So how to explain the effect Strava has on my commute? This simple app (recommended to me by no less than 3 of my co-workers), with its social aspects and obvious gamification, has me working – despite myself – to set personal bests and climb the leader boards for segments of my daily ride.

It’s insidious.

Where’s the Stop Sign?

So my wife and son were driving home today when they smashed up the car pretty bad. They’re fine.

The car, not so much.


They were driving on 12th Avenue on Capitol Hill. It’s a road that’s part of my daily bike commute. A driver (new to the city) came up a side street and blew through the stop sign. While that’s hardly the most responsible approach to an uncertain intersection, it’s not like the stop sign was very easy to see.

In fact, the stop sign in question is in the photo above. Can you spot it?

While I try to always ride aware – and as far from the curb as possible to maximize my chances of avoiding a collision with someone running a stop sign or not seeing me – it’s a reminder of how much is out of our control out there.

But perhaps the city could also help by making sure our stop signs aren’t camouflaged quite so effectively.

Bike Lanes v. Vehicular Cycling?

I make no bones about being a proponent of vehicular cycling. But that’s not to say I wouldn’t embrace riding like a coddled child in a secure bikeway if my city magically became Copenhagen or Amsterdam overnight. It’s just that Seattle lacks the bike facilities to make anything other than vehicular cycling a safe way to ride in the city.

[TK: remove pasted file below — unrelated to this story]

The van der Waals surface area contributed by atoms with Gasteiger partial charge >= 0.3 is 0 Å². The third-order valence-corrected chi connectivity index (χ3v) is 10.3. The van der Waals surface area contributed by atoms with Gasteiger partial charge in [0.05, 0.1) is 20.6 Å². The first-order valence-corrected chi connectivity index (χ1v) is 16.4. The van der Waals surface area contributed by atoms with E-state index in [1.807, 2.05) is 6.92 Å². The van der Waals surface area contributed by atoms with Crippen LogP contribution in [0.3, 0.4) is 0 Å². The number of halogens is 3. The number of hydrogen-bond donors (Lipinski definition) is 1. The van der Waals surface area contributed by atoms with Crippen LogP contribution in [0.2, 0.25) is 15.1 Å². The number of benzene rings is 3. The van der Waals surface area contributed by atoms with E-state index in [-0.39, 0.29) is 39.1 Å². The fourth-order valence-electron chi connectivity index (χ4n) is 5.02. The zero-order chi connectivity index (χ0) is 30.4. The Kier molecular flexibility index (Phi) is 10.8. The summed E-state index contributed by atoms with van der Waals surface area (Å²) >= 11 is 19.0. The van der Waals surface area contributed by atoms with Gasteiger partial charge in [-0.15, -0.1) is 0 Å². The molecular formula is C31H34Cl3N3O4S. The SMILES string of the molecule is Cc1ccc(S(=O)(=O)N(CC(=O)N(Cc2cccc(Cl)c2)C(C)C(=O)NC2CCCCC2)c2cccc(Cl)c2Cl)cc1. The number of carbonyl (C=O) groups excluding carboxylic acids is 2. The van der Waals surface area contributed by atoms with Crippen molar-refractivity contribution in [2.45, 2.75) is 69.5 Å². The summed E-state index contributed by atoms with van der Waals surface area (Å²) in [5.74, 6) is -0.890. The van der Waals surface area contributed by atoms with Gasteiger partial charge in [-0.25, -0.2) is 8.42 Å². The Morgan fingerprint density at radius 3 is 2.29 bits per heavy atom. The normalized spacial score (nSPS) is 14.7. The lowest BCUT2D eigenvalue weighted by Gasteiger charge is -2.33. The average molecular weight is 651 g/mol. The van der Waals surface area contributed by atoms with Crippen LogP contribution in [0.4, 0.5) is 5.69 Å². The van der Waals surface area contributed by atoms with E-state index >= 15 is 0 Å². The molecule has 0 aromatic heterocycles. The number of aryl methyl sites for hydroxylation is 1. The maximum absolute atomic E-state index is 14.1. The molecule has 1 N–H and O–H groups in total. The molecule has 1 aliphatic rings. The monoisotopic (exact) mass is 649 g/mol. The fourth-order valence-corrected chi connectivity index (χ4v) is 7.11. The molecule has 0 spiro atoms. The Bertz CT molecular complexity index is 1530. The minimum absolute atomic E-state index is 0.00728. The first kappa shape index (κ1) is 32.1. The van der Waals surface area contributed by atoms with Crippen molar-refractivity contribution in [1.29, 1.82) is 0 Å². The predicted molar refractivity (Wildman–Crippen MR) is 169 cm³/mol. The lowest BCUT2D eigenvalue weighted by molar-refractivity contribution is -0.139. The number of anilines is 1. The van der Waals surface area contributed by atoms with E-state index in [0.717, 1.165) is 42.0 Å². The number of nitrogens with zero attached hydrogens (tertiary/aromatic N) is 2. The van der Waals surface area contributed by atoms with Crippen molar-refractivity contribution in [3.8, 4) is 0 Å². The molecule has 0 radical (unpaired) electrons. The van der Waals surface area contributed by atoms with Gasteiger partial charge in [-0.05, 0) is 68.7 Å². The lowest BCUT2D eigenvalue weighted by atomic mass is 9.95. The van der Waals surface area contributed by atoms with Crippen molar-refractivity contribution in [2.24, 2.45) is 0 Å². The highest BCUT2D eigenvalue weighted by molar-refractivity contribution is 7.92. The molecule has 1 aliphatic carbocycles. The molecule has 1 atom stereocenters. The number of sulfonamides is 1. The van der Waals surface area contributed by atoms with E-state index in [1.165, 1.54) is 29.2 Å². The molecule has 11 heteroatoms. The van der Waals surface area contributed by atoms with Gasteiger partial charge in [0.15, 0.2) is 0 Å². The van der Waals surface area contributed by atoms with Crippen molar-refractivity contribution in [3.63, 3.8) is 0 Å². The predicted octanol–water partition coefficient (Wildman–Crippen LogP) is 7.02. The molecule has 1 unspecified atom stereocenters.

And all those miles of bike lanes Seattle city government crows about? Please. More often than not, what passes for bike infrastructure around here is something like the godawful 12th Avenue bike lane in the picture above.

Thanks, but I’ll just take the lane.

To its credit, the city does have some projects in the works – like the Broadway cycle track – that look intriguing. And they had the good sense to do uphill bike lane / downhill sharrows when repaving the top few blocks of Pine a couple of years back.

The Seattle Bike Blog, in its post on this topic, linked to a recent Canadian study that examined the relative safety and appeal of different places to ride. Graphed out, it’s an interesting data set: